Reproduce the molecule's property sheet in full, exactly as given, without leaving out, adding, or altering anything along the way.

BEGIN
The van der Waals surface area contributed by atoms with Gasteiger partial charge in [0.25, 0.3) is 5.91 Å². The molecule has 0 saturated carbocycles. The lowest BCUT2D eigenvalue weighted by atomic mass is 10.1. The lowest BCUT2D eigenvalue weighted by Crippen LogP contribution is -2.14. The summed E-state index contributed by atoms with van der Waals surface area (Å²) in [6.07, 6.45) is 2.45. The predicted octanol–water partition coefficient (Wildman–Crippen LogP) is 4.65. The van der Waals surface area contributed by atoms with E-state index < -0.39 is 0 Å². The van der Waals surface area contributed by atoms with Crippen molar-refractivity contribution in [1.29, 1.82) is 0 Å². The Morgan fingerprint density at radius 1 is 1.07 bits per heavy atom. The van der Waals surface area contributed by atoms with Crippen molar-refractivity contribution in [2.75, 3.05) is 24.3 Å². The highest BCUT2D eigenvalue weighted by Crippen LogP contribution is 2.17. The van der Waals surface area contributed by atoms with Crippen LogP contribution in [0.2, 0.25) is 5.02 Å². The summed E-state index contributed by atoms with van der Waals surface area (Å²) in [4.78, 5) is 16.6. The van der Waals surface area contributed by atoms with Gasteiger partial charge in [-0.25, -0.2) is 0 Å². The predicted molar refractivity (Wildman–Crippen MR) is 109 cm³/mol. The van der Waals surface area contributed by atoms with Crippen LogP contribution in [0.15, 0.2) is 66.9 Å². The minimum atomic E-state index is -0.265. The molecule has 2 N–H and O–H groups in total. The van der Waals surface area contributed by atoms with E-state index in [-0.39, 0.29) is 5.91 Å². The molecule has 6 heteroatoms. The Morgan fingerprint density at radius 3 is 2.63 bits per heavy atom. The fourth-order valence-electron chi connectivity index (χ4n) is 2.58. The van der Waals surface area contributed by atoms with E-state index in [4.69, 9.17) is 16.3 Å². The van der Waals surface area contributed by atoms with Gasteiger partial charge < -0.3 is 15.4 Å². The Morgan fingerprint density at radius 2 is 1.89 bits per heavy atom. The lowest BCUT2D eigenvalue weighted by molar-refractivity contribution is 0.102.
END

The van der Waals surface area contributed by atoms with Gasteiger partial charge in [0.25, 0.3) is 5.91 Å². The molecule has 0 saturated carbocycles. The lowest BCUT2D eigenvalue weighted by atomic mass is 10.1. The lowest BCUT2D eigenvalue weighted by Crippen LogP contribution is -2.14. The summed E-state index contributed by atoms with van der Waals surface area (Å²) in [6.07, 6.45) is 2.45. The predicted octanol–water partition coefficient (Wildman–Crippen LogP) is 4.65. The van der Waals surface area contributed by atoms with E-state index < -0.39 is 0 Å². The van der Waals surface area contributed by atoms with Crippen molar-refractivity contribution in [1.29, 1.82) is 0 Å². The Morgan fingerprint density at radius 1 is 1.07 bits per heavy atom. The van der Waals surface area contributed by atoms with Crippen molar-refractivity contribution in [2.75, 3.05) is 24.3 Å². The highest BCUT2D eigenvalue weighted by Crippen LogP contribution is 2.17. The van der Waals surface area contributed by atoms with Crippen LogP contribution in [0.2, 0.25) is 5.02 Å². The summed E-state index contributed by atoms with van der Waals surface area (Å²) in [4.78, 5) is 16.6. The van der Waals surface area contributed by atoms with Gasteiger partial charge in [-0.25, -0.2) is 0 Å². The predicted molar refractivity (Wildman–Crippen MR) is 109 cm³/mol. The van der Waals surface area contributed by atoms with Crippen LogP contribution in [0.15, 0.2) is 66.9 Å². The minimum atomic E-state index is -0.265. The molecule has 2 N–H and O–H groups in total. The van der Waals surface area contributed by atoms with E-state index in [-0.39, 0.29) is 5.91 Å². The molecule has 6 heteroatoms. The Morgan fingerprint density at radius 3 is 2.63 bits per heavy atom. The fourth-order valence-electron chi connectivity index (χ4n) is 2.58. The van der Waals surface area contributed by atoms with E-state index in [4.69, 9.17) is 16.3 Å². The van der Waals surface area contributed by atoms with Gasteiger partial charge < -0.3 is 15.4 Å². The Morgan fingerprint density at radius 2 is 1.89 bits per heavy atom. The lowest BCUT2D eigenvalue weighted by molar-refractivity contribution is 0.102.